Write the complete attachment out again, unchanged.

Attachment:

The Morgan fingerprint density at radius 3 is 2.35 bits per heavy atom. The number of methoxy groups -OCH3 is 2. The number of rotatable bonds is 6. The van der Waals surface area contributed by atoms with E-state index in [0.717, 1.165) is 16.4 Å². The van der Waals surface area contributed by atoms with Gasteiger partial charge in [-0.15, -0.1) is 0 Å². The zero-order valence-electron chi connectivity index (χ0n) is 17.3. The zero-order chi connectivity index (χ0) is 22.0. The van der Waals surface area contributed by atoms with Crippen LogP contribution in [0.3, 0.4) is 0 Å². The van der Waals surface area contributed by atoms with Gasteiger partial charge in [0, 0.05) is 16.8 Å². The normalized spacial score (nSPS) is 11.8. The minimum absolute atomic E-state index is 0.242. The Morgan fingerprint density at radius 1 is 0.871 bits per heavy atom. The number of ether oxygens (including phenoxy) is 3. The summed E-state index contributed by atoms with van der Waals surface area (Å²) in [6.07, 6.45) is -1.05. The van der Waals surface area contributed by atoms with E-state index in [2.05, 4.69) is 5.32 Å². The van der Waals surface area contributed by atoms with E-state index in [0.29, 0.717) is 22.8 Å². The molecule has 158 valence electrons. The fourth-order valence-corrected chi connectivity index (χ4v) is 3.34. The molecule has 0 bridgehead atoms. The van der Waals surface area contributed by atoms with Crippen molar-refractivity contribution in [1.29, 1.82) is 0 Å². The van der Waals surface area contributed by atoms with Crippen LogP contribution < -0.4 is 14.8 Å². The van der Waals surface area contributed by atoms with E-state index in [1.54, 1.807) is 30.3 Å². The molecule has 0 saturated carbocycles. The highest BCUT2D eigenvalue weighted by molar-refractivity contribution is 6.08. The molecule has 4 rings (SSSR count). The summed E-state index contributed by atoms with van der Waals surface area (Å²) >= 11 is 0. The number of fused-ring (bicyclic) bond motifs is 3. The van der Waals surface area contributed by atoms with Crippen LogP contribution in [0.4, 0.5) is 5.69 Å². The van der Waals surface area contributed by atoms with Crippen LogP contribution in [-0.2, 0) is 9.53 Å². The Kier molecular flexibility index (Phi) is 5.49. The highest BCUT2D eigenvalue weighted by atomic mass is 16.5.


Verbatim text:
The Morgan fingerprint density at radius 3 is 2.35 bits per heavy atom. The number of methoxy groups -OCH3 is 2. The number of rotatable bonds is 6. The van der Waals surface area contributed by atoms with E-state index in [0.717, 1.165) is 16.4 Å². The van der Waals surface area contributed by atoms with Gasteiger partial charge in [-0.15, -0.1) is 0 Å². The zero-order valence-electron chi connectivity index (χ0n) is 17.3. The zero-order chi connectivity index (χ0) is 22.0. The van der Waals surface area contributed by atoms with Crippen LogP contribution in [0.3, 0.4) is 0 Å². The van der Waals surface area contributed by atoms with Gasteiger partial charge in [0, 0.05) is 16.8 Å². The normalized spacial score (nSPS) is 11.8. The minimum absolute atomic E-state index is 0.242. The Morgan fingerprint density at radius 1 is 0.871 bits per heavy atom. The number of ether oxygens (including phenoxy) is 3. The summed E-state index contributed by atoms with van der Waals surface area (Å²) in [6.07, 6.45) is -1.05. The van der Waals surface area contributed by atoms with E-state index in [2.05, 4.69) is 5.32 Å². The van der Waals surface area contributed by atoms with E-state index in [0.29, 0.717) is 22.8 Å². The molecule has 158 valence electrons. The fourth-order valence-corrected chi connectivity index (χ4v) is 3.34. The molecule has 0 bridgehead atoms. The van der Waals surface area contributed by atoms with Crippen molar-refractivity contribution in [1.29, 1.82) is 0 Å². The van der Waals surface area contributed by atoms with Crippen LogP contribution < -0.4 is 14.8 Å². The van der Waals surface area contributed by atoms with E-state index in [1.54, 1.807) is 30.3 Å². The molecule has 0 saturated carbocycles. The highest BCUT2D eigenvalue weighted by molar-refractivity contribution is 6.08. The molecule has 4 rings (SSSR count). The summed E-state index contributed by atoms with van der Waals surface area (Å²) >= 11 is 0. The number of fused-ring (bicyclic) bond motifs is 3. The van der Waals surface area contributed by atoms with Crippen LogP contribution in [0.4, 0.5) is 5.69 Å². The van der Waals surface area contributed by atoms with Crippen LogP contribution in [-0.2, 0) is 9.53 Å². The Kier molecular flexibility index (Phi) is 5.49. The highest BCUT2D eigenvalue weighted by atomic mass is 16.5.